28 July 2012

Paying the Fees of Child Advocates

A "child advocate" is a lawyer hired to represent the interests of a child in a family law dispute between the child's parents. (Once upon a time, the court could have appointed a "family advocate" under s. 2 of the Family Relations Act, however the provincial government defunded this program years ago.) I have been retained as a child advocate and it is a challenging but very rewarding role.

My friend Agnes Huang has pointed me to a very interesting case from the Supreme Court in 2010, C.L.M. v. D.J.M., on the issues of whether and how the cost of a child advocate should be paid by the parties.

In this unsual case, a master had given permission for the child advocate to appear on behalf of the child prior to the court hearing. The lawyer was paid by the wife. The wife was successful at the hearing and received an order that she have her costs of the application. The wife then, and this is the important part, said that the husband should have to pay for the cost of the child advocate as part of her costs.

The court said this about the child advocate:
[9] I find that the appointment of a child advocate was necessary in this case. In Dormer v. Thomas, Martinson J. noted that in family cases with complex and contentious circumstances, one of the ways the court can carry out its legal obligation to determine the best interests of the children is to have representation for the children. The appointment of a child advocate is one of the ways this can be accomplished. 
[10] Here, the situation was complex and contentious. There were claims of inappropriate sexual touching of children other than the children of the marriage, which D.J.M. denied. There were also allegations of alienation which C.L.M. denied. A report had been prepared regarding the views of the children, but it did not comment on the maturity of the children or the question of whether the children were influenced by their mother. In addition, there was no opinion evidence before the court in the form of a Family Relations Act s. 15 report commenting on the best interests of the children. In these difficult circumstances, there was a tremendous benefit to the court in having [the child advocate] present the children’s position. I found [the advocate's] submissions to be carefully considered and extremely helpful.
Having established that the child advocate served a useful role and that his retainer was not an unnecessary frivolity, the court then considered whether the expense was an expense that should be recovered by the person awarded costs as a normal disbursement, like the expense of an expert, incurred to advance the case. The court set out seven considerations that should be taken into account in this analysis:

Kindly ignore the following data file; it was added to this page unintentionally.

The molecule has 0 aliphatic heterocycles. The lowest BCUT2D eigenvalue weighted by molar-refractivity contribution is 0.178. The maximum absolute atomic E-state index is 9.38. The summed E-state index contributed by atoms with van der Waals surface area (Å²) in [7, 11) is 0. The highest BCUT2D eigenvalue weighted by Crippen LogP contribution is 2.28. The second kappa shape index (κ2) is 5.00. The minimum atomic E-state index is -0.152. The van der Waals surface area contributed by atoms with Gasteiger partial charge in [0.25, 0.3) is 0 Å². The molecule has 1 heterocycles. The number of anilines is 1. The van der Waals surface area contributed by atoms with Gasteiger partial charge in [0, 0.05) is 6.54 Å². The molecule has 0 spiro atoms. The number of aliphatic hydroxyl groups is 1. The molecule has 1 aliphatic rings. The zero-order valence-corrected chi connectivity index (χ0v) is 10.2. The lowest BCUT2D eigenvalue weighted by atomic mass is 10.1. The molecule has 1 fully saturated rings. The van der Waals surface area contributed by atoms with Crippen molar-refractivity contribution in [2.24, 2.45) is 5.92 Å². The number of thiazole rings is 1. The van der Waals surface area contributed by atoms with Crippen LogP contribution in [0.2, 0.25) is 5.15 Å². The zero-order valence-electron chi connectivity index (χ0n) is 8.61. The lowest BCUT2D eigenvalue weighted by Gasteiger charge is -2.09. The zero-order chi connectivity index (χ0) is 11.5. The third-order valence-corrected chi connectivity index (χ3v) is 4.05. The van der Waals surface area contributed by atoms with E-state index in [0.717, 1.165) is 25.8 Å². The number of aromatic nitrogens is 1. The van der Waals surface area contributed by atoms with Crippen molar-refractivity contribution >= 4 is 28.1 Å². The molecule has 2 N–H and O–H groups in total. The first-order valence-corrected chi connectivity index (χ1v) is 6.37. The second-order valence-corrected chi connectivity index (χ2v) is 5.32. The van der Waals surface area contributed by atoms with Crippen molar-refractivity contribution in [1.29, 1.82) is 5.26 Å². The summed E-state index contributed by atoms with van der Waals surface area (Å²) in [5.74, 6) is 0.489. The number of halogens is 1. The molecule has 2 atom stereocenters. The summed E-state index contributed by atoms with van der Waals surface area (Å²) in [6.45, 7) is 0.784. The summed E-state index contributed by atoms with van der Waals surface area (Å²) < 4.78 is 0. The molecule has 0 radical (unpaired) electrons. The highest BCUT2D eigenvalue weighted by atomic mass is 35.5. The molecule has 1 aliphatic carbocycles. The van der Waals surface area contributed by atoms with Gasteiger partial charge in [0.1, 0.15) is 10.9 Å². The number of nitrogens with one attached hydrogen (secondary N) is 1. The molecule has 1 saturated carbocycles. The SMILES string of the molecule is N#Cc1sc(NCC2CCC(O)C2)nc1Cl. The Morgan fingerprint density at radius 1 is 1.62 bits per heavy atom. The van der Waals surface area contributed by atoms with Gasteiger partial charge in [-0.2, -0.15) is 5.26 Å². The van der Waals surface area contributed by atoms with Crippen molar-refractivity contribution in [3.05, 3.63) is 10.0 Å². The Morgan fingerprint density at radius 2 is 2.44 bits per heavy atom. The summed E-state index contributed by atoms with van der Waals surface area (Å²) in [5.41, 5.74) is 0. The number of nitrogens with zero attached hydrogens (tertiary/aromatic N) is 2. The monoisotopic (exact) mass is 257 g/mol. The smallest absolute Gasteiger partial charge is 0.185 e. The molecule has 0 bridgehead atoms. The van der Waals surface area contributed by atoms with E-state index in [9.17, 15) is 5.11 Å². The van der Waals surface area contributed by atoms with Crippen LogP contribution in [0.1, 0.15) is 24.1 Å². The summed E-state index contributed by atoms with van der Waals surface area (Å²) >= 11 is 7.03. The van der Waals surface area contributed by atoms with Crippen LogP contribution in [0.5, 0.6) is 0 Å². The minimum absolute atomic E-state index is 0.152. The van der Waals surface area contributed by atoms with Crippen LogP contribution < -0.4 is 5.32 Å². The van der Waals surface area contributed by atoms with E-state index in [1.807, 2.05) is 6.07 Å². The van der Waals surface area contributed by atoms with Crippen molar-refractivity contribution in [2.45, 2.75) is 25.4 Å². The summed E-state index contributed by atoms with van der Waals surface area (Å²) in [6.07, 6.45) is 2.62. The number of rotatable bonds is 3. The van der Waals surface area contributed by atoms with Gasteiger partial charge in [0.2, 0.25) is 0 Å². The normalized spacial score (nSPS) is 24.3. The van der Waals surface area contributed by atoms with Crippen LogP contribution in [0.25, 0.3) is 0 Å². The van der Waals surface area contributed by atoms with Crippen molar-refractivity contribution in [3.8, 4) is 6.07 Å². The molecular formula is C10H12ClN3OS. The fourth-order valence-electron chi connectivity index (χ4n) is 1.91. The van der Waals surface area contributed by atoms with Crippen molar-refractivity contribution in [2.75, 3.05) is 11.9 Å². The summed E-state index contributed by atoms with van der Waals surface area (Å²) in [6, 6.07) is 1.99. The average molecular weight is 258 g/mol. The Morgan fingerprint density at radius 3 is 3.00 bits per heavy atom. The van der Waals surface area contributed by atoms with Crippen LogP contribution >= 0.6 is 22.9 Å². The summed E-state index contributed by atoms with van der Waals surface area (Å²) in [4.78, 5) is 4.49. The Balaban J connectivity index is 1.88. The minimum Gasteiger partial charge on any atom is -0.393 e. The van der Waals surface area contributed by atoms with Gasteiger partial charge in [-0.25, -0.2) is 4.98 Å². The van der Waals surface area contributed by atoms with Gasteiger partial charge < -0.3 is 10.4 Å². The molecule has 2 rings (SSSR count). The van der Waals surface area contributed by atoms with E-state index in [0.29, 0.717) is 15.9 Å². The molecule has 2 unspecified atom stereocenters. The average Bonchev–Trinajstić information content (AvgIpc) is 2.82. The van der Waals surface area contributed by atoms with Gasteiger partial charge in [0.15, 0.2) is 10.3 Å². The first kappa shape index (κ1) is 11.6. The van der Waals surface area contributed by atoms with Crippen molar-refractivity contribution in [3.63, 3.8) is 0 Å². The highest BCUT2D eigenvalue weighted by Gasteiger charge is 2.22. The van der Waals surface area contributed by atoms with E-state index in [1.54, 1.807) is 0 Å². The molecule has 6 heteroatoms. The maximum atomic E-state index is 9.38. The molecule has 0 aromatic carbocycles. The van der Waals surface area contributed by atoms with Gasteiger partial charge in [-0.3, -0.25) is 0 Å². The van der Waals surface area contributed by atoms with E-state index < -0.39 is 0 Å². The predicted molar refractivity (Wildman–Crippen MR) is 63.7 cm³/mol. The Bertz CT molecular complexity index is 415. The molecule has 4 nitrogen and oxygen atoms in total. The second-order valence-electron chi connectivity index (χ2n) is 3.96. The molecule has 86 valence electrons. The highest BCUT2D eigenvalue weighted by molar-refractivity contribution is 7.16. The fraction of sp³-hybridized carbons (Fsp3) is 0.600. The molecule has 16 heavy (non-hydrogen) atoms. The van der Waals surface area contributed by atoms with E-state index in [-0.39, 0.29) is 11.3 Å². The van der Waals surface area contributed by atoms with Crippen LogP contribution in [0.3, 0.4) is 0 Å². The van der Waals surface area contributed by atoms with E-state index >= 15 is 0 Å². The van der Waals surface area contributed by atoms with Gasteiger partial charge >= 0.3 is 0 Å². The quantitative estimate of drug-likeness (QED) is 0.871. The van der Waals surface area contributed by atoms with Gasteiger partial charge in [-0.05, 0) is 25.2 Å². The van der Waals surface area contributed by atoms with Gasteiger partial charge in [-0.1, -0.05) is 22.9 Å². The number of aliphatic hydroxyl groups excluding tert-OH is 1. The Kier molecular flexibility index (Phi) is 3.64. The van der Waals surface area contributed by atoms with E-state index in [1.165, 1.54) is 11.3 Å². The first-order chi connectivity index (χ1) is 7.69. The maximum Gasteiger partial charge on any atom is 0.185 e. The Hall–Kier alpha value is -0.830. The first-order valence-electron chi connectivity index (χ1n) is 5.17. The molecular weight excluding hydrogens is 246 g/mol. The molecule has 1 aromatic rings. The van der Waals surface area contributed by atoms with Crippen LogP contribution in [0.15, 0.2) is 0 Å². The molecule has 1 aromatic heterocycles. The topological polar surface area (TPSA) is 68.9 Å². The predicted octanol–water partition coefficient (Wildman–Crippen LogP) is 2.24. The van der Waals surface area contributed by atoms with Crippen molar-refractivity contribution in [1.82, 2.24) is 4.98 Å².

1. previous court approval: whether the presence of the child advocate received prior court approval;
  2. neutrality of appointment or funding: whether the child advocate was chosen and/or funded by one of the parties;
  3. consent: whether both parties consented to the appointment of the child advocate;
  4. impartiality of content: whether, as between the parties, the child advocate was neutral, impartial and objective;
  5. helpfulness of content: whether the child advocate presented evidence or argument before the court that would not otherwise have been available;
  6. ability to pay: if one party has a substantially lower ability to pay, fairness may require that the cost be shared proportionally, or that the party with greater ability to pay incur the expense; and,
  7. success: was one party substantially successful?
Considering these factors, the court held that the wife should be entitled to recover half of her expenses for the child advocate:
[16] Balancing these factors in this case, I have determined that C.L.M. is entitled to recover, as a disbursement from D.J.M., one-half of Mr. W.’s fee as advocate for the children. While C.L.M. was successful, the question of access was not finally resolved by the application. The other factors set out above are of some significance in this case. D.J.M. never consented to Mr. W.’s appointment. At the time of hearing of the application, he did not anticipate that at the end of the day he might be asked to pay Mr. W.’s fees. The application before Master Taylor did not settle that issue in a definitive way. Mr. W. carried out his duties in an impartial and appropriate way. His contribution to the proceeding was of assistance to both parties. In this case, both parties do have some ability to pay. In these circumstances, I am of the view that it is appropriate for the parties to share the expense equally.
[This is, I am surprised to see, my two hundredth post. My thanks to the law nerds and others following my blog for their continuing attention and for making this blog as popular as it has become.]

1 comment:

  1. In a world with unlimited resources (or differently-allocated resources), I'd be inclined to say that a child advocate should be appointed and paid for by the court in all high-conflict family law matters.

    As things are, it does seem appropriate to treat a child advocate's costs as something of a disbursement provided that the selection of the advocate is as neutral a process as possible. I'd certainly wonder about potential bias on the part of a lawyer hired unilaterally by one party to represent the children. One doesn't have to look far to see that it's pretty easy to get whatever "professional unbiased opinion" a person wants if one's willing to shop around enough.

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